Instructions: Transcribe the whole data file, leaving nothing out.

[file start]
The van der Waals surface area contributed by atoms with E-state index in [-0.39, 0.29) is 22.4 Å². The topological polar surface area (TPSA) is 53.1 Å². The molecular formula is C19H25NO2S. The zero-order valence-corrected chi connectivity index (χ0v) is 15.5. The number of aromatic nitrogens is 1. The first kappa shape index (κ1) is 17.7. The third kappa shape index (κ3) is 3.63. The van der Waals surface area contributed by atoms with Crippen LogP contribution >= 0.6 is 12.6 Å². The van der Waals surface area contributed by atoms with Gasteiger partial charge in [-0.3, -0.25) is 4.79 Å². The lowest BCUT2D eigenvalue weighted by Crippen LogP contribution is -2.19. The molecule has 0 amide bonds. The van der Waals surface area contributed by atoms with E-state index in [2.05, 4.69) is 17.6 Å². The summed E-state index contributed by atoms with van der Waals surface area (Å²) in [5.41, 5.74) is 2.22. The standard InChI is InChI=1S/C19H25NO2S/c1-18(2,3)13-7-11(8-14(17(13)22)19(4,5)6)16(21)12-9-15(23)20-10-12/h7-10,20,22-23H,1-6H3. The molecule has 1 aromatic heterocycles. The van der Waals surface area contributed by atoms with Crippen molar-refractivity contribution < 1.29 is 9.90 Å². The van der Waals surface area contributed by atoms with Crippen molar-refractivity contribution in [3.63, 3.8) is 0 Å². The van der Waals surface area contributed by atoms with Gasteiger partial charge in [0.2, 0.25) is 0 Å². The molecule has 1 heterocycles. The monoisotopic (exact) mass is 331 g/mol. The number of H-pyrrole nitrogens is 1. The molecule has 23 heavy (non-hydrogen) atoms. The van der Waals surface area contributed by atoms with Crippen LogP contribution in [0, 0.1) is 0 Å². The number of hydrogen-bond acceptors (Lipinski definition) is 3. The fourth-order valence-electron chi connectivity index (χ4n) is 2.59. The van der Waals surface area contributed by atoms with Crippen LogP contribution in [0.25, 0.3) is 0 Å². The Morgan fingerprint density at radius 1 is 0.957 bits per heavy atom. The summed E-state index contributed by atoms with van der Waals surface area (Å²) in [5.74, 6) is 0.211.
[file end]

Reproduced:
The van der Waals surface area contributed by atoms with E-state index in [-0.39, 0.29) is 22.4 Å². The topological polar surface area (TPSA) is 53.1 Å². The molecular formula is C19H25NO2S. The zero-order valence-corrected chi connectivity index (χ0v) is 15.5. The number of aromatic nitrogens is 1. The first kappa shape index (κ1) is 17.7. The third kappa shape index (κ3) is 3.63. The van der Waals surface area contributed by atoms with Crippen LogP contribution >= 0.6 is 12.6 Å². The van der Waals surface area contributed by atoms with Gasteiger partial charge in [-0.3, -0.25) is 4.79 Å². The lowest BCUT2D eigenvalue weighted by Crippen LogP contribution is -2.19. The molecule has 0 amide bonds. The van der Waals surface area contributed by atoms with E-state index in [2.05, 4.69) is 17.6 Å². The summed E-state index contributed by atoms with van der Waals surface area (Å²) in [5.41, 5.74) is 2.22. The standard InChI is InChI=1S/C19H25NO2S/c1-18(2,3)13-7-11(8-14(17(13)22)19(4,5)6)16(21)12-9-15(23)20-10-12/h7-10,20,22-23H,1-6H3. The molecule has 1 aromatic heterocycles. The van der Waals surface area contributed by atoms with Crippen molar-refractivity contribution < 1.29 is 9.90 Å². The van der Waals surface area contributed by atoms with Crippen molar-refractivity contribution in [3.63, 3.8) is 0 Å². The van der Waals surface area contributed by atoms with Gasteiger partial charge in [0.2, 0.25) is 0 Å². The molecule has 1 heterocycles. The monoisotopic (exact) mass is 331 g/mol. The number of H-pyrrole nitrogens is 1. The molecule has 23 heavy (non-hydrogen) atoms. The van der Waals surface area contributed by atoms with Crippen LogP contribution in [0, 0.1) is 0 Å². The number of hydrogen-bond acceptors (Lipinski definition) is 3. The fourth-order valence-electron chi connectivity index (χ4n) is 2.59. The van der Waals surface area contributed by atoms with Crippen LogP contribution in [0.25, 0.3) is 0 Å². The Morgan fingerprint density at radius 1 is 0.957 bits per heavy atom. The summed E-state index contributed by atoms with van der Waals surface area (Å²) in [5.74, 6) is 0.211.